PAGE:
Veteran anti-poverty campaigner Peter Townsend said after looking at domestic banks and their weaknesses, it was time to look at the inextricable links between the domestic and international economies.
There were examples of this every day, he said, just this week there had been the announcement of job cuts in Swindon because of the problems going on with Honda in Japan.
Townsend said the key organisation that he would like to "take a bit of stick to" was the World Bank, and part of his interest has arisen because of work on child poverty around the world.
If you took a look at the GDP of the 53 low income countries in the world it was less than the total of the income of the five biggest international companies, he pointed out in a speech that identified the weaknesses of the World Bank.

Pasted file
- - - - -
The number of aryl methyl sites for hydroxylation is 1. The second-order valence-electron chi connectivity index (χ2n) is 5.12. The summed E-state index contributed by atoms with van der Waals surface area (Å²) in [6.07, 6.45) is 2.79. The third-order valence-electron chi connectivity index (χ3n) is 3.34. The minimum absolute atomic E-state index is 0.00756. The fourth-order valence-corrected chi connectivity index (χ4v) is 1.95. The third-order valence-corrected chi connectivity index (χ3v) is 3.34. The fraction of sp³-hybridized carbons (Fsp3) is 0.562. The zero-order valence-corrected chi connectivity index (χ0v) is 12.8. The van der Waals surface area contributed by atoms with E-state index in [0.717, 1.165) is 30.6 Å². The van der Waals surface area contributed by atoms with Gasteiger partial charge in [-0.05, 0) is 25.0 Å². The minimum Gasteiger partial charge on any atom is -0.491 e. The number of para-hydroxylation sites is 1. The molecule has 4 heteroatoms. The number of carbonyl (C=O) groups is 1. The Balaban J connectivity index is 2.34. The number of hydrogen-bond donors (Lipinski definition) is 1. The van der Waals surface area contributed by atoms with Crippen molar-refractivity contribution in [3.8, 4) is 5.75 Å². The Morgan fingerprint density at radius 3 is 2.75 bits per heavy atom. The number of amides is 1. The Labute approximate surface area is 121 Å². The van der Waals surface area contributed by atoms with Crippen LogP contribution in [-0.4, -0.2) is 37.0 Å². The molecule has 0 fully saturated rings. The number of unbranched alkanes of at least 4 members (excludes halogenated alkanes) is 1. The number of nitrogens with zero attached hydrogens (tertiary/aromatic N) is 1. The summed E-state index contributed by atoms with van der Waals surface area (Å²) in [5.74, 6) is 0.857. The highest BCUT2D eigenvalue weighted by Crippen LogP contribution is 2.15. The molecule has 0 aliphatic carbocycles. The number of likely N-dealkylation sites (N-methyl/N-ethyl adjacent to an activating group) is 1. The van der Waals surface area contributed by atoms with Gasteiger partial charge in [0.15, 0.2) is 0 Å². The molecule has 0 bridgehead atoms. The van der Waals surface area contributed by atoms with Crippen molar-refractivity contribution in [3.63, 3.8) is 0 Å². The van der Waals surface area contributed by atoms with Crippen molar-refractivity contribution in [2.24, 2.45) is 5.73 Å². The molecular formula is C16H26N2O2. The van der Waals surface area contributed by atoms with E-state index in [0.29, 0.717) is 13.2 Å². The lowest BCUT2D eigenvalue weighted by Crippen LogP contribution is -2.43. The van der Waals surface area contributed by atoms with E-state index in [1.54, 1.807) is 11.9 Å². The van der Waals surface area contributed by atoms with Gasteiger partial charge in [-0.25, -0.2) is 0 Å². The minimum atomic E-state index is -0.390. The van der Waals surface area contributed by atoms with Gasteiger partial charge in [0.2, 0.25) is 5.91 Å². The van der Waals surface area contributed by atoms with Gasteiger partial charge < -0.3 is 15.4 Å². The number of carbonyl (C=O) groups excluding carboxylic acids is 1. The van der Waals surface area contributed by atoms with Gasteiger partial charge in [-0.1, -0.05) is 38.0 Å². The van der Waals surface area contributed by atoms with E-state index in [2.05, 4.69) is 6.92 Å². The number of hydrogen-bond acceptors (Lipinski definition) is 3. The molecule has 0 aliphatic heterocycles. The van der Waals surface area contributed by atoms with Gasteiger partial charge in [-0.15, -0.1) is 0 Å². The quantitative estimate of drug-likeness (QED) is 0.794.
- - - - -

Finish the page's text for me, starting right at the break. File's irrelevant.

The World Bank had not achieved reductions in child poverty across the world, he said at the Fabian conference.
Then he went on to point to an increasingly lack of transparency about the actions of transnational companies, partly because of the dismantling of three UN bodies that used to track this, he argued.
Townsend, a LSE lecturer, also argued for decent labour conditions down the line, among subsidaries of big companies, and public awareness of this.